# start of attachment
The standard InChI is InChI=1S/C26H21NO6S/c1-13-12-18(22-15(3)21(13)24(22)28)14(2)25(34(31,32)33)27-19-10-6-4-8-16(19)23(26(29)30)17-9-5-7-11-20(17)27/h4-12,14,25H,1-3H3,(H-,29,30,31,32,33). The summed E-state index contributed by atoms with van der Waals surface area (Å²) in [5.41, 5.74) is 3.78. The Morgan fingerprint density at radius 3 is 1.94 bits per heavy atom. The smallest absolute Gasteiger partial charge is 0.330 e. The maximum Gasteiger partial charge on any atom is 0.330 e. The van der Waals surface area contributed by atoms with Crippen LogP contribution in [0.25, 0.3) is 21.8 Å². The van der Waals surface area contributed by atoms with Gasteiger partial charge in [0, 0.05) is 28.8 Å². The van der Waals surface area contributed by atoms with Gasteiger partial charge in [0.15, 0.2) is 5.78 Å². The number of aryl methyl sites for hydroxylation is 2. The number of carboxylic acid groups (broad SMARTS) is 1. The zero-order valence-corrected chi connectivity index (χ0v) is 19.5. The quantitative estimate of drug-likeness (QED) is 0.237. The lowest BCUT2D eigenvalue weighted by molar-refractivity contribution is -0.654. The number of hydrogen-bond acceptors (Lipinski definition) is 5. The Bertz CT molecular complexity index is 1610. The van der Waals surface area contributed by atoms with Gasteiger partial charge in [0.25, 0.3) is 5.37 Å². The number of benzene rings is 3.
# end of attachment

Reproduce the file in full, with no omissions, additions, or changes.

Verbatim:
The standard InChI is InChI=1S/C26H21NO6S/c1-13-12-18(22-15(3)21(13)24(22)28)14(2)25(34(31,32)33)27-19-10-6-4-8-16(19)23(26(29)30)17-9-5-7-11-20(17)27/h4-12,14,25H,1-3H3,(H-,29,30,31,32,33). The summed E-state index contributed by atoms with van der Waals surface area (Å²) in [5.41, 5.74) is 3.78. The Morgan fingerprint density at radius 3 is 1.94 bits per heavy atom. The smallest absolute Gasteiger partial charge is 0.330 e. The maximum Gasteiger partial charge on any atom is 0.330 e. The van der Waals surface area contributed by atoms with Crippen LogP contribution in [0.25, 0.3) is 21.8 Å². The van der Waals surface area contributed by atoms with Gasteiger partial charge in [0, 0.05) is 28.8 Å². The van der Waals surface area contributed by atoms with Gasteiger partial charge in [0.15, 0.2) is 5.78 Å². The number of aryl methyl sites for hydroxylation is 2. The number of carboxylic acid groups (broad SMARTS) is 1. The zero-order valence-corrected chi connectivity index (χ0v) is 19.5. The quantitative estimate of drug-likeness (QED) is 0.237. The lowest BCUT2D eigenvalue weighted by molar-refractivity contribution is -0.654. The number of hydrogen-bond acceptors (Lipinski definition) is 5. The Bertz CT molecular complexity index is 1610. The van der Waals surface area contributed by atoms with Gasteiger partial charge in [0.25, 0.3) is 5.37 Å². The number of benzene rings is 3.